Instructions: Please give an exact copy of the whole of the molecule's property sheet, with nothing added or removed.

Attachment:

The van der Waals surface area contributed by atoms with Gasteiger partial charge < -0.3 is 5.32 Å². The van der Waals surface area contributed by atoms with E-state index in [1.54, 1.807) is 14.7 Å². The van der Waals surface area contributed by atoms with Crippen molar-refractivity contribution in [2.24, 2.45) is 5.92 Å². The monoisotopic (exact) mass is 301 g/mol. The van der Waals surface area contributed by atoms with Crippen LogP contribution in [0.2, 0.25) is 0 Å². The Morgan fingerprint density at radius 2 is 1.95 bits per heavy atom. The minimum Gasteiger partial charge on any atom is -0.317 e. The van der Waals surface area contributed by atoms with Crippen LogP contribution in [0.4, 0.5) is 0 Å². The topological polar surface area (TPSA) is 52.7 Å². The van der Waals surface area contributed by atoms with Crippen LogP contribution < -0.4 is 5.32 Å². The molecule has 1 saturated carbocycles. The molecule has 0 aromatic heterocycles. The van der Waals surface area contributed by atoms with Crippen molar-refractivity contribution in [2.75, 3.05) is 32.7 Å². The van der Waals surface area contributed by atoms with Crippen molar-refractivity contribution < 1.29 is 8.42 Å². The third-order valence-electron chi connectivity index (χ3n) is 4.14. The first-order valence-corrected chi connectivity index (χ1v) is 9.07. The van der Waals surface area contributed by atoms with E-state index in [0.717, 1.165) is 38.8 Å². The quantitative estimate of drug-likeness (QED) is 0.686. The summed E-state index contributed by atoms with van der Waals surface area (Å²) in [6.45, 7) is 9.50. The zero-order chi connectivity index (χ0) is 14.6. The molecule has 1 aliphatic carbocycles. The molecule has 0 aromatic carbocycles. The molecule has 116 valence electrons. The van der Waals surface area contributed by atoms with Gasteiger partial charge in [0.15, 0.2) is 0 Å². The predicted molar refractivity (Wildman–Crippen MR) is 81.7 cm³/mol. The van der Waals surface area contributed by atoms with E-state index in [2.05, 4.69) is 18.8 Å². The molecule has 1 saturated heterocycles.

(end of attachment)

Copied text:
The van der Waals surface area contributed by atoms with Gasteiger partial charge < -0.3 is 5.32 Å². The van der Waals surface area contributed by atoms with E-state index in [1.54, 1.807) is 14.7 Å². The van der Waals surface area contributed by atoms with Crippen molar-refractivity contribution in [2.24, 2.45) is 5.92 Å². The monoisotopic (exact) mass is 301 g/mol. The van der Waals surface area contributed by atoms with Crippen LogP contribution in [0.2, 0.25) is 0 Å². The Morgan fingerprint density at radius 2 is 1.95 bits per heavy atom. The minimum Gasteiger partial charge on any atom is -0.317 e. The van der Waals surface area contributed by atoms with Crippen LogP contribution in [0.4, 0.5) is 0 Å². The topological polar surface area (TPSA) is 52.7 Å². The van der Waals surface area contributed by atoms with Crippen LogP contribution < -0.4 is 5.32 Å². The molecule has 1 saturated carbocycles. The molecule has 0 aromatic heterocycles. The van der Waals surface area contributed by atoms with Crippen molar-refractivity contribution in [2.75, 3.05) is 32.7 Å². The van der Waals surface area contributed by atoms with Crippen molar-refractivity contribution < 1.29 is 8.42 Å². The third-order valence-electron chi connectivity index (χ3n) is 4.14. The first-order valence-corrected chi connectivity index (χ1v) is 9.07. The van der Waals surface area contributed by atoms with E-state index in [0.717, 1.165) is 38.8 Å². The quantitative estimate of drug-likeness (QED) is 0.686. The summed E-state index contributed by atoms with van der Waals surface area (Å²) in [6.45, 7) is 9.50. The zero-order chi connectivity index (χ0) is 14.6. The molecule has 1 aliphatic carbocycles. The molecule has 0 aromatic carbocycles. The molecule has 116 valence electrons. The van der Waals surface area contributed by atoms with Gasteiger partial charge in [0.15, 0.2) is 0 Å². The predicted molar refractivity (Wildman–Crippen MR) is 81.7 cm³/mol. The van der Waals surface area contributed by atoms with E-state index in [2.05, 4.69) is 18.8 Å². The molecule has 1 saturated heterocycles.